[<anon>: A310 EROPS]

From:         Robert Dorsett <rdd@netcom.com>
Date:         09 Jul 96 13:09:39 
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A310 with P&W engines loses EROPS qualification.

After suffering a second engine failure en route this year on Sunday, June
30, A310s with P&W engines lost their EROPS qualification in Belgium. Fewer
than 25 of A310s produced share the engine configuration involved. The
problems are traced back to a failure of the forward bearing of the engine.

On the A310, part of the engine nacelle is stressed to support the engine.
This allowed for lighter engine / wing mountings, saving weight in the
process. However, if the nacelle is not correctly aligned, extra stress is
placed on the forward engine bearing, causing it to fail prematurely.

As a result, the authorities lowered the time to replace the bearing from
10,000 hours to 6,000 hours. However, the bearing on the failed engine
last sunday had fewer than 400 hours on it.

The statistics for *in flight shut down* for the complete fleet of A310s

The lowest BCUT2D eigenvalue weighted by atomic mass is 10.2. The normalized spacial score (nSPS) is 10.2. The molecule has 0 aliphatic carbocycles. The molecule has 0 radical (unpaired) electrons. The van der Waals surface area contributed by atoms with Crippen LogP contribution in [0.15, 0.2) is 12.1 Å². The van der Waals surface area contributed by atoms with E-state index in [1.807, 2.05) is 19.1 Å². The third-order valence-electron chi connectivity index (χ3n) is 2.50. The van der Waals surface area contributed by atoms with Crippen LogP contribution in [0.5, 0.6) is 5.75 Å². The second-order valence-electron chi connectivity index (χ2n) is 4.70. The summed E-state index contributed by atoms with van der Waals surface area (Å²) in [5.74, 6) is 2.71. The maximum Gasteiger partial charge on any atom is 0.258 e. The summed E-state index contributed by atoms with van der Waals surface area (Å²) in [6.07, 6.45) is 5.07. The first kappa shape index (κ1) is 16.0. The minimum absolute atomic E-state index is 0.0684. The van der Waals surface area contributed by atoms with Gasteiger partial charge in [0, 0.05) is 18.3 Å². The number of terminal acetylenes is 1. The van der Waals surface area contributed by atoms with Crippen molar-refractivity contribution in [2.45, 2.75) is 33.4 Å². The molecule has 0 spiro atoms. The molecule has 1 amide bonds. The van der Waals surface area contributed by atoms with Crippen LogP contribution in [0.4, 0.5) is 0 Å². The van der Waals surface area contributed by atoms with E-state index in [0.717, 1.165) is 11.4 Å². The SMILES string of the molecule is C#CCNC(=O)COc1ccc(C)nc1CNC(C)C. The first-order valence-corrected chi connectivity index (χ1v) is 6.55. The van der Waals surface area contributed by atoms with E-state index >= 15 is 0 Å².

with P&W engines still meet EROPS criteria. The statistics for the decision
to withdraw the qualification are based on fewer than 20% of the world wide

EROPS qualifications are sometimes *partially* based on experience of the
engine on another airframe. The same P&W engine on other airframes has a
much better *in flight shut down* rate, likely because these airframes do
not use the concept of the stressed nacelle.

GE engines on the same A310 also have a much better reliability.

Apparently, the engine/airframe combination causes unwanted interference
leading to the higher *in flight shut down* rate on the A310/P&W combination.

Robert Dorsett                         Moderator, sci.aeronautics.simulation
rdd@netcom.com                         aero-simulation@wilbur.pr.erau.edu